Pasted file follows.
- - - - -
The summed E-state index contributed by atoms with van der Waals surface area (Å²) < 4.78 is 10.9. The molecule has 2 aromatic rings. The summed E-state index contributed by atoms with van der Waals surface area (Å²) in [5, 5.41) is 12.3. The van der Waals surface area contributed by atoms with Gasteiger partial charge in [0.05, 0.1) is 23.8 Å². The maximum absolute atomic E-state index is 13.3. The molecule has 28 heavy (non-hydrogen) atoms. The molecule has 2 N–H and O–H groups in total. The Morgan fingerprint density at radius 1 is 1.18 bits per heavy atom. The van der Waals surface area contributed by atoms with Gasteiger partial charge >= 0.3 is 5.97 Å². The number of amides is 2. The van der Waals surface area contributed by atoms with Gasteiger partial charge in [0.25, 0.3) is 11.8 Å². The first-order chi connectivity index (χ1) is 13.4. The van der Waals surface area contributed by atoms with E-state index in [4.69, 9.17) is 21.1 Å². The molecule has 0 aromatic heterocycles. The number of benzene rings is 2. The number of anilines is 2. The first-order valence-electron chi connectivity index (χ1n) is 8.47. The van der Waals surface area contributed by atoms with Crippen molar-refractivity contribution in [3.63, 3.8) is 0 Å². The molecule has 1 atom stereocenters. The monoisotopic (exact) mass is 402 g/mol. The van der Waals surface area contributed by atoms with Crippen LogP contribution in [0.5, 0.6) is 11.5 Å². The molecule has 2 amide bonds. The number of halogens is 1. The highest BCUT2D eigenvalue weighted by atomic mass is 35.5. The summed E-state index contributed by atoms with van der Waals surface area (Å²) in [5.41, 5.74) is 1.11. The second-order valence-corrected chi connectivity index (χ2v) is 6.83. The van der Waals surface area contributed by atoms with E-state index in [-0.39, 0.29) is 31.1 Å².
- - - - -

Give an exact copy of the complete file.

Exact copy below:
The summed E-state index contributed by atoms with van der Waals surface area (Å²) < 4.78 is 10.9. The molecule has 2 aromatic rings. The summed E-state index contributed by atoms with van der Waals surface area (Å²) in [5, 5.41) is 12.3. The van der Waals surface area contributed by atoms with Gasteiger partial charge in [0.05, 0.1) is 23.8 Å². The maximum absolute atomic E-state index is 13.3. The molecule has 28 heavy (non-hydrogen) atoms. The molecule has 2 N–H and O–H groups in total. The Morgan fingerprint density at radius 1 is 1.18 bits per heavy atom. The van der Waals surface area contributed by atoms with Gasteiger partial charge >= 0.3 is 5.97 Å². The number of amides is 2. The van der Waals surface area contributed by atoms with Gasteiger partial charge in [0.25, 0.3) is 11.8 Å². The first-order chi connectivity index (χ1) is 13.4. The van der Waals surface area contributed by atoms with E-state index in [4.69, 9.17) is 21.1 Å². The molecule has 0 aromatic heterocycles. The number of benzene rings is 2. The number of anilines is 2. The first-order valence-electron chi connectivity index (χ1n) is 8.47. The van der Waals surface area contributed by atoms with Crippen molar-refractivity contribution in [3.63, 3.8) is 0 Å². The molecule has 1 atom stereocenters. The monoisotopic (exact) mass is 402 g/mol. The van der Waals surface area contributed by atoms with Crippen LogP contribution in [0.5, 0.6) is 11.5 Å². The molecule has 2 amide bonds. The number of halogens is 1. The highest BCUT2D eigenvalue weighted by atomic mass is 35.5. The summed E-state index contributed by atoms with van der Waals surface area (Å²) in [5.41, 5.74) is 1.11. The second-order valence-corrected chi connectivity index (χ2v) is 6.83. The van der Waals surface area contributed by atoms with E-state index in [-0.39, 0.29) is 31.1 Å².